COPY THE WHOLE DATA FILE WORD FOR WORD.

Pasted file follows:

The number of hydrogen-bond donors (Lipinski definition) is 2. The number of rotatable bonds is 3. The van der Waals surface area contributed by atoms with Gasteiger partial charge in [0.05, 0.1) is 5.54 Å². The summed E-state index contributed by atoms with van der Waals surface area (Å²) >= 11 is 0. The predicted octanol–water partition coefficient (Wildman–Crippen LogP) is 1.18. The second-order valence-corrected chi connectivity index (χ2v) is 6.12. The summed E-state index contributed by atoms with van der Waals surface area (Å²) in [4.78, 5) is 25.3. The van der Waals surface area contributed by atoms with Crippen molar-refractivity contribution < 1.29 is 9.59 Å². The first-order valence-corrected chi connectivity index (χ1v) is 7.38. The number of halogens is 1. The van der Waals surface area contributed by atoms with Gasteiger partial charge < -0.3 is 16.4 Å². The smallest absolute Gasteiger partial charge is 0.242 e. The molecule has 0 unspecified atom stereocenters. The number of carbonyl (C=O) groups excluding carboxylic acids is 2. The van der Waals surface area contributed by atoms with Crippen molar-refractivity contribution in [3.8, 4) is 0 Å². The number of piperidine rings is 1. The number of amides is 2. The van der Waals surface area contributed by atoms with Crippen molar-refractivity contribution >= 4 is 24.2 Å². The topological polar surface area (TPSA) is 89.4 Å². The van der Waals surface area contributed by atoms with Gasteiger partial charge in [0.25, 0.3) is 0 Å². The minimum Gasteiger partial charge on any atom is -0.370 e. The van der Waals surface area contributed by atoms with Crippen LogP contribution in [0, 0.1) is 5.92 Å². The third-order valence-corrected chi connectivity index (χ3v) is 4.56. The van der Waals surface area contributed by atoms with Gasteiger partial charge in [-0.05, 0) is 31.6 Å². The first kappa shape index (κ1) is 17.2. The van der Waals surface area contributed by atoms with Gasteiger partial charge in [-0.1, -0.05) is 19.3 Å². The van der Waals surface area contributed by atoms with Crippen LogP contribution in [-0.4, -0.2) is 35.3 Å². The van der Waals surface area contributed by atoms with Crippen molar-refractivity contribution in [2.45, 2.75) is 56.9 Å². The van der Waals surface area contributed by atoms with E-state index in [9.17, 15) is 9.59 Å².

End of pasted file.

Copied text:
The number of hydrogen-bond donors (Lipinski definition) is 2. The number of rotatable bonds is 3. The van der Waals surface area contributed by atoms with Gasteiger partial charge in [0.05, 0.1) is 5.54 Å². The summed E-state index contributed by atoms with van der Waals surface area (Å²) >= 11 is 0. The predicted octanol–water partition coefficient (Wildman–Crippen LogP) is 1.18. The second-order valence-corrected chi connectivity index (χ2v) is 6.12. The summed E-state index contributed by atoms with van der Waals surface area (Å²) in [4.78, 5) is 25.3. The van der Waals surface area contributed by atoms with Crippen molar-refractivity contribution < 1.29 is 9.59 Å². The first-order valence-corrected chi connectivity index (χ1v) is 7.38. The number of halogens is 1. The van der Waals surface area contributed by atoms with Gasteiger partial charge < -0.3 is 16.4 Å². The smallest absolute Gasteiger partial charge is 0.242 e. The molecule has 0 unspecified atom stereocenters. The number of carbonyl (C=O) groups excluding carboxylic acids is 2. The van der Waals surface area contributed by atoms with Crippen molar-refractivity contribution in [3.8, 4) is 0 Å². The number of piperidine rings is 1. The number of amides is 2. The van der Waals surface area contributed by atoms with Crippen molar-refractivity contribution >= 4 is 24.2 Å². The topological polar surface area (TPSA) is 89.4 Å². The van der Waals surface area contributed by atoms with Gasteiger partial charge in [0.25, 0.3) is 0 Å². The minimum Gasteiger partial charge on any atom is -0.370 e. The van der Waals surface area contributed by atoms with Crippen LogP contribution in [0, 0.1) is 5.92 Å². The third-order valence-corrected chi connectivity index (χ3v) is 4.56. The van der Waals surface area contributed by atoms with Gasteiger partial charge in [-0.05, 0) is 31.6 Å². The first kappa shape index (κ1) is 17.2. The van der Waals surface area contributed by atoms with Gasteiger partial charge in [-0.1, -0.05) is 19.3 Å². The van der Waals surface area contributed by atoms with Crippen LogP contribution in [-0.4, -0.2) is 35.3 Å². The van der Waals surface area contributed by atoms with Crippen molar-refractivity contribution in [2.45, 2.75) is 56.9 Å². The van der Waals surface area contributed by atoms with E-state index in [9.17, 15) is 9.59 Å².